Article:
Publishers Weekly - Publisher's WeeklyAs the Civil War rages, 11-year-old Maddie and her family live enslaved on a plantation in North Carolina. First-novelist Forrester conveys the setting with accuracy, but populates it with stock characters who either deal out or endure familiar hardships. The narrative ventures into unexplored territory, though, when the family escapes from their owners' summer home on the Outer Banks to a Union-held island. They build a house and, for the duration of the war, remain there in a model community, which Forrester bases on a settlement that did exist on Roanoke Island. Maddie's father joins the Union Army, and she teaches reading and "ciphering," first on her own and then as the assistant of a Northern teacher, Miss James. The development of themes and plot lines is fairly conventional, but the author's focus on the Roanoke Island community gives this work unusual interest. Ages 10-14. (Feb.)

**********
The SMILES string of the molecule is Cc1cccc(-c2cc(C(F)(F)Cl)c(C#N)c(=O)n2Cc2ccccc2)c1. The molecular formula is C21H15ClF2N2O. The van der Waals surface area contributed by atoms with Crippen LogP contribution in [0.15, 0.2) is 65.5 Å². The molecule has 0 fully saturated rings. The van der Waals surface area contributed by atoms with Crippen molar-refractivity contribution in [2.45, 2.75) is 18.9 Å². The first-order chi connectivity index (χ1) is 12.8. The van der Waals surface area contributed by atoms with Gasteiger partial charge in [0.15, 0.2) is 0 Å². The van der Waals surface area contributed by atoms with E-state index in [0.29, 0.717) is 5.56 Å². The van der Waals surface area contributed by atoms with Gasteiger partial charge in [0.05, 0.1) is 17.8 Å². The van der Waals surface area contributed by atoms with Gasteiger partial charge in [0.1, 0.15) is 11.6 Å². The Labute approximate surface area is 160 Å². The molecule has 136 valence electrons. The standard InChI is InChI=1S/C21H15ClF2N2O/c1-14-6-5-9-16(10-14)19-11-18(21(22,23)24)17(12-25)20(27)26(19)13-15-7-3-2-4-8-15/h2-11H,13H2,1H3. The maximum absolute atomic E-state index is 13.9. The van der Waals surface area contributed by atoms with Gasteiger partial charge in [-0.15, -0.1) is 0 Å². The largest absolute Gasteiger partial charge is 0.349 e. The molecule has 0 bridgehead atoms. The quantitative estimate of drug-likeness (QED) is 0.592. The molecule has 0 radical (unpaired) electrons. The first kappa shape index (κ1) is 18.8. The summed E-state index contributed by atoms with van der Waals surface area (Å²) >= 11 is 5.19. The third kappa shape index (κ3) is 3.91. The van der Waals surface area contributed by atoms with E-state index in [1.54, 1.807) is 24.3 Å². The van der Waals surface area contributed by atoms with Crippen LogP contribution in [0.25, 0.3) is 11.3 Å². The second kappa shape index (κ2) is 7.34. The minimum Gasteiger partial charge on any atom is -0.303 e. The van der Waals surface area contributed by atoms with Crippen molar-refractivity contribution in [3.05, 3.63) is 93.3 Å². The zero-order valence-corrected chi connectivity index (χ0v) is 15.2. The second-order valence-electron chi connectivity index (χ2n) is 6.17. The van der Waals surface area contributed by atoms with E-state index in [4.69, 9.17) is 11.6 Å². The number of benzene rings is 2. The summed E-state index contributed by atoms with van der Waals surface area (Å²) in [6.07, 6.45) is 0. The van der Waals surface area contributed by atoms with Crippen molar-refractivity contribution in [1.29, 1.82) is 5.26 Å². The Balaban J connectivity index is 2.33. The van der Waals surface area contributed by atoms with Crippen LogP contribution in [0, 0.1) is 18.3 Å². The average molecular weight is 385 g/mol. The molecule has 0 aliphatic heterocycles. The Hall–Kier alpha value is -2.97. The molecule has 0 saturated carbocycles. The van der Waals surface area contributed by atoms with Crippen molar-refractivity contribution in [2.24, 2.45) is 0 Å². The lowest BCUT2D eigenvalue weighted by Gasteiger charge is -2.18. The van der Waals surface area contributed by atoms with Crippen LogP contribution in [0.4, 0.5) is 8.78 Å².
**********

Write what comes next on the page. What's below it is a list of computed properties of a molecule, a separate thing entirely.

Children's Literature - Leila ToledoWhat was it like for slaves during the Civil War? What were their thoughts? What did the word freedom mean to them? Through the eyes of Maddie and her family, you can feel the anguish, the uncertainty and the joys experienced by slaves during this little known period of history. The significant events take place on Roanoke Island along the Outer Banks of the North Carolina coast. To this day, this area is still inhabited by descendants of the freed slaves who settled there during and following the Civil War.
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